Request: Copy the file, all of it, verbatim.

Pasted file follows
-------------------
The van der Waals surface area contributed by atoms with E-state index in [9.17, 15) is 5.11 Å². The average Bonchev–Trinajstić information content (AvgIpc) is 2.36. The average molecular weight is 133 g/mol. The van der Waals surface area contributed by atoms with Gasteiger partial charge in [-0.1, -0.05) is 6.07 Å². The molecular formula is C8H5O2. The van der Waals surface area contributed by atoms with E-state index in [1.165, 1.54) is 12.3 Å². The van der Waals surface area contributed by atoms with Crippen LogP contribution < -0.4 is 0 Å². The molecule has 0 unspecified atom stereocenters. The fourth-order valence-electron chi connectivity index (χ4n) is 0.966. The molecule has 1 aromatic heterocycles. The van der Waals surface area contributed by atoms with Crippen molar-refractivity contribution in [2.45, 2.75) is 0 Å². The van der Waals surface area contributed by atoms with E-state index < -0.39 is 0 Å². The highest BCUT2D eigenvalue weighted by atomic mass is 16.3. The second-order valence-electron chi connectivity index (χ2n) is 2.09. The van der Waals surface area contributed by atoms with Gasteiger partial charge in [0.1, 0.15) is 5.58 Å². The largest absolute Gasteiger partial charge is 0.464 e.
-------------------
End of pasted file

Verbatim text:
The van der Waals surface area contributed by atoms with E-state index in [9.17, 15) is 5.11 Å². The average Bonchev–Trinajstić information content (AvgIpc) is 2.36. The average molecular weight is 133 g/mol. The van der Waals surface area contributed by atoms with Gasteiger partial charge in [-0.1, -0.05) is 6.07 Å². The molecular formula is C8H5O2. The van der Waals surface area contributed by atoms with E-state index in [1.165, 1.54) is 12.3 Å². The van der Waals surface area contributed by atoms with Crippen LogP contribution < -0.4 is 0 Å². The molecule has 0 unspecified atom stereocenters. The fourth-order valence-electron chi connectivity index (χ4n) is 0.966. The molecule has 1 aromatic heterocycles. The van der Waals surface area contributed by atoms with Crippen molar-refractivity contribution in [2.45, 2.75) is 0 Å². The van der Waals surface area contributed by atoms with E-state index < -0.39 is 0 Å². The highest BCUT2D eigenvalue weighted by atomic mass is 16.3. The second-order valence-electron chi connectivity index (χ2n) is 2.09. The van der Waals surface area contributed by atoms with Gasteiger partial charge in [0.1, 0.15) is 5.58 Å². The largest absolute Gasteiger partial charge is 0.464 e.